The code is personal not prescribed. For example, when I'm working on a Google Lit Trip, I use GREEN to highlight any information of value regarding placemark locations. Why? Green = the color of place; at least often enough that it works for me. I use BLUE to highlight passages where I might be able to find an engaging interet site to explain or supplement references made in a passage. Why? Because traditionally BLUE is the most common color for text links on the internet. 


One related strategy I'd suggest for students who express a concern for their ability to concentrate on or remember important elements of a reading assignment, was the use of tiny post-its. Rather than suggest that they should pay closer attention or worse that they really "ought to be able to read at a level where this shouldn't be an issue, I'd suggest that they try the following for just 3-4 reading assignments.


As soon as you get to the end of a page, or possibly the end of a two page spread, STOP and jot on a post-it as few words as need to remind you of what plot element(s) occurred on that page or spread. 


Don't worry about spelling, complete sentences, or grammar. Just pause and note as you go. In fact, I tell them that I won't even check to see if they've done this. I'll only note whether they happen to be participating more often in class discussions.


Invariably, by intentionally interrupting the attention drift at consistent brief intervals and designing that interruption to be as short as possible by removing concern for spelling, grammar etc., attentiveness is enhanced signficantly. And, I was always amused by the students who after only a couple of days confess to me that they actually have "discovered a short cut." It usually sounded something like this....


"Hey Mr. Burg, Guess what! I figured out a way to do this even faster. Instead of reading a page and then stopping to think about what I would write on the post-it before reading the next page, I started thinking about what I would write on the post-it WHILE I was reading the page so that I didn't have to stop and think about what I would write before I wrote the post-it note."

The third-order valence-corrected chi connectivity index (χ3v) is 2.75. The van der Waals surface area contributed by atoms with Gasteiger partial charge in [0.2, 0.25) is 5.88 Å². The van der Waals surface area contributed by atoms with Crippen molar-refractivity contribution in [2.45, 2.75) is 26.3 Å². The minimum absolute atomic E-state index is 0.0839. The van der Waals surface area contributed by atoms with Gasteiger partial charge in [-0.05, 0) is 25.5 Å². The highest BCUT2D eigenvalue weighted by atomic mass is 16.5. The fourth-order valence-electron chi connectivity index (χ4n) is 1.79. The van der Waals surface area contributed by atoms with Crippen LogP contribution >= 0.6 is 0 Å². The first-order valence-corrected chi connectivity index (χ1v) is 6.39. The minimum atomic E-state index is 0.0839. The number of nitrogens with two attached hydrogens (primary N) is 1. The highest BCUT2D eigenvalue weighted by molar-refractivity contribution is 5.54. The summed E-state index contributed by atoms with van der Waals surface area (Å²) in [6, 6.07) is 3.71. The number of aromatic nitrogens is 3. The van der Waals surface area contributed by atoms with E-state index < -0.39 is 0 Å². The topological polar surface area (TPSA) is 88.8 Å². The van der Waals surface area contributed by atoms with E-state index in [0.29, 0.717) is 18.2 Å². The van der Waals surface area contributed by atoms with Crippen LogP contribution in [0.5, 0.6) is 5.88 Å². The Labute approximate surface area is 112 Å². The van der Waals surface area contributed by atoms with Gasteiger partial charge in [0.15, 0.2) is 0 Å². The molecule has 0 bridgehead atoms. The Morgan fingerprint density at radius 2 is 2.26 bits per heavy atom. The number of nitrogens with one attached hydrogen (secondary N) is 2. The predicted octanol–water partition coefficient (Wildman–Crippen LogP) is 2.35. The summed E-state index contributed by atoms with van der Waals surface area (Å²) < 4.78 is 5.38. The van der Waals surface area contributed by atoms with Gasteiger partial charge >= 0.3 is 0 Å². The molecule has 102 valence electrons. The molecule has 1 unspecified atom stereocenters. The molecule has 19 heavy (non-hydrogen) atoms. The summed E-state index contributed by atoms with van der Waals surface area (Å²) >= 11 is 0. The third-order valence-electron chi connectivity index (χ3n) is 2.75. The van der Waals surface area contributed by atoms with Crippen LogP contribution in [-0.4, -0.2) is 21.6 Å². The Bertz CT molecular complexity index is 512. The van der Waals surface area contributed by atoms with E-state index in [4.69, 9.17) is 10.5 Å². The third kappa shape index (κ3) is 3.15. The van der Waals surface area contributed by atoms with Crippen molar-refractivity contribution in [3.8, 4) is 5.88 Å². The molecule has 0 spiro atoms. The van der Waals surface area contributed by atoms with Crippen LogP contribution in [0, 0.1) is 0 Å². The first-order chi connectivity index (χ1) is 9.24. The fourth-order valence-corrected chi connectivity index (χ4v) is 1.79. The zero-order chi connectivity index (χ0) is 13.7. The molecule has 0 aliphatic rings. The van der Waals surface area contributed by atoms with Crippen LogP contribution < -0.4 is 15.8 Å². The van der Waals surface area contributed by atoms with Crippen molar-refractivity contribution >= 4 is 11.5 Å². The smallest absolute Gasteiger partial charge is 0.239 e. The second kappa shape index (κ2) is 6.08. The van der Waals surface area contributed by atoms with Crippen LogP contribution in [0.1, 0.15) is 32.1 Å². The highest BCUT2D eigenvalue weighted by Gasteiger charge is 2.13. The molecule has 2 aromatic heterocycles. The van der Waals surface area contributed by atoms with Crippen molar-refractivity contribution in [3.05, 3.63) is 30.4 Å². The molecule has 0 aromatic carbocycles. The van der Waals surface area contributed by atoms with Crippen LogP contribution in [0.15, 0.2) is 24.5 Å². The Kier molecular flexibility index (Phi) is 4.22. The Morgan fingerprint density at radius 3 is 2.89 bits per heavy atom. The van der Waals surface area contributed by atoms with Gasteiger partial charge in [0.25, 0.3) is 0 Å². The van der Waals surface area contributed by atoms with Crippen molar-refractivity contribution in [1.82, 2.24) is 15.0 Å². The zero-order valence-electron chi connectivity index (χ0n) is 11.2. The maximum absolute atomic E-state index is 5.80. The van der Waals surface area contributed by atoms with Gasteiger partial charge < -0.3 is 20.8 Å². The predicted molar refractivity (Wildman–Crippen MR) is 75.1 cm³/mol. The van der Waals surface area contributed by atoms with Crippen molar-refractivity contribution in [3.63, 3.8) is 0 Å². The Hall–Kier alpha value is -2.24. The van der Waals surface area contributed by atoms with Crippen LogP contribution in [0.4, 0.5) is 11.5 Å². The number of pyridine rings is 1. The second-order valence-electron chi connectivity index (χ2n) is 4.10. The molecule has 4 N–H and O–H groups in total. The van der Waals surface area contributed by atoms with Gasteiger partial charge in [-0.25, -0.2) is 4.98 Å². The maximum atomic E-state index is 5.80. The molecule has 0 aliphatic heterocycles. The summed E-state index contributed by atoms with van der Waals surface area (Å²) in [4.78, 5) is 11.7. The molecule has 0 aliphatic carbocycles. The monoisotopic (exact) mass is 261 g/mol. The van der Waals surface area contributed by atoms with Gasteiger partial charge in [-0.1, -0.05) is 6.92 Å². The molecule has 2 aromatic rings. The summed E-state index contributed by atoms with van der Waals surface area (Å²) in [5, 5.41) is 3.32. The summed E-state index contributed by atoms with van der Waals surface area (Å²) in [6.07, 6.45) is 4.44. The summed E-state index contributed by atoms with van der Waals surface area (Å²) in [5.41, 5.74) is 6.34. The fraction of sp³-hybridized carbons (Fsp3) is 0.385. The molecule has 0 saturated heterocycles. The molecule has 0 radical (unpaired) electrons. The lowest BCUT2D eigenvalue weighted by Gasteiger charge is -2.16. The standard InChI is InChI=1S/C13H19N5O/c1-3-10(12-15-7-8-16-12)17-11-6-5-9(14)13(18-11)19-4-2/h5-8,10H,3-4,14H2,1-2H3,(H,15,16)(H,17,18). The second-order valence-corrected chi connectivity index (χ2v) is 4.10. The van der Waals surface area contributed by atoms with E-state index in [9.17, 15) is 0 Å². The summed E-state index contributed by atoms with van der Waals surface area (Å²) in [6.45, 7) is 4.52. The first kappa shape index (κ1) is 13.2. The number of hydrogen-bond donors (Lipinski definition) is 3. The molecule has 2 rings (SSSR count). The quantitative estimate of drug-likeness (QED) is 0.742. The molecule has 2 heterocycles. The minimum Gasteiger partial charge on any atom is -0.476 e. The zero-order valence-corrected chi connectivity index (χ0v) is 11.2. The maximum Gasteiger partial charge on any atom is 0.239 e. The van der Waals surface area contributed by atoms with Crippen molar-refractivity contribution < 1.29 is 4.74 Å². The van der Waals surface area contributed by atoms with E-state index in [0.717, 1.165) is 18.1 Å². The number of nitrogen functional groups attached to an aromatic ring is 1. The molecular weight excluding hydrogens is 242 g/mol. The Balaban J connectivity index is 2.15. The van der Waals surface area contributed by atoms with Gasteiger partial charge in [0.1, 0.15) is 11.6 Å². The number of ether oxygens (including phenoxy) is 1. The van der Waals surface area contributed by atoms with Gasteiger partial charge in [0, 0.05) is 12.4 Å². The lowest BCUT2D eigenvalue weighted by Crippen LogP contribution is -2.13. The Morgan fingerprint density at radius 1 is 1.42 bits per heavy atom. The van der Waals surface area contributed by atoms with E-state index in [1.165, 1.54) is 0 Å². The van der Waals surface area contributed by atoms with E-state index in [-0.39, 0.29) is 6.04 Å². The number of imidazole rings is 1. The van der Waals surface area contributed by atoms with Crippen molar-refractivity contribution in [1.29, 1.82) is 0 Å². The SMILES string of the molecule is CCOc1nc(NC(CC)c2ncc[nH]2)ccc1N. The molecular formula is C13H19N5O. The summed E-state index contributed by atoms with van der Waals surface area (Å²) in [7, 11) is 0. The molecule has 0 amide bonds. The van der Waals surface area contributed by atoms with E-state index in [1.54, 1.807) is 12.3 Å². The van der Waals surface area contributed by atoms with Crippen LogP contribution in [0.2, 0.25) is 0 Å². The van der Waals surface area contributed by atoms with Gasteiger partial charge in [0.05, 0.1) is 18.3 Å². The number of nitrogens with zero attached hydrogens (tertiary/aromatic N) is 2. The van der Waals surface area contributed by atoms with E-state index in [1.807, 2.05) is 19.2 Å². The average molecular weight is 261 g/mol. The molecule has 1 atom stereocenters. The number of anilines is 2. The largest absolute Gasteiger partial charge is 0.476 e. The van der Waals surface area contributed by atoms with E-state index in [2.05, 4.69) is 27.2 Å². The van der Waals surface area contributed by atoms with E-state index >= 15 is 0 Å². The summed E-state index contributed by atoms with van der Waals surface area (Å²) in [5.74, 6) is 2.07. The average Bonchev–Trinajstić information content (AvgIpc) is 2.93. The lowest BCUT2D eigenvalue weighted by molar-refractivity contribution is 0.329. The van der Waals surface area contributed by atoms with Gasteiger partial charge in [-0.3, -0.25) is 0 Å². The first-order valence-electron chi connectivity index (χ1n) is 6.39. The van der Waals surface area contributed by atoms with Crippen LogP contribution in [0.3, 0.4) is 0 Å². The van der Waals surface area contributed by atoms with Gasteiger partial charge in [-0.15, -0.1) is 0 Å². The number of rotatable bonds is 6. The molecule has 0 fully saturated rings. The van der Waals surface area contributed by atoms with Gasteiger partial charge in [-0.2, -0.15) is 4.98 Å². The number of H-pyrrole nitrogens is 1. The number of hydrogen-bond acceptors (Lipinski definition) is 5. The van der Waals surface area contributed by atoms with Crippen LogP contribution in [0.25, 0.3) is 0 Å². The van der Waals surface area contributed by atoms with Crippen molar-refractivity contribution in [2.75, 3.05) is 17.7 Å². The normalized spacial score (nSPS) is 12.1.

Always proud of having figured out a short cut, I always grinned at their "discovery," patted them on the shoulder and congratulated them for discovering "the secret."


So, I guess my bottom line on this particular article is that it is well-worth reading as it does focus upon extremely valuable strategies and offers several quite logical rationales for the practice of annotation while reading. My only concern is the tone suggesting that one shoe can fit all feet. Or, perhaps that regardless of size, one shoe style is the right shoe style for everyone.


 ~ ~

"Google Lit Trips" is the official fictitious business name of GLT Global ED, an educational nonprofit






Claire Williams's curator insight, September 3, 2013 7:27 PM

   This artical, shows not only what an annotation is but how to do so and how to teach it. It also shows reaons why it can be helpful and places you can use it. 

     There is also more to this artical than bears the eye, it involves other teaching techiques in the artical such as asking questions whaen reading.

    this artical might be helpful during the reading and writing log!!!

Jose's curator insight, February 6, 2014 12:50 PM

Is annotation really worth it? After reading this article, it re-enforces my belief that annotating when reading is very critical and helps you understand what is really going on. Although, i myself, only tend to underline and write on the side of the page, i found that using different symbols is also very helpful. As a reader, you have to develop a way of doing things. The ways that catch your interest and do not bore you 5 minutes into doing things.. So next time the teacher asks you to read, there should not be any doubts in your mind whether or not  you should annotate.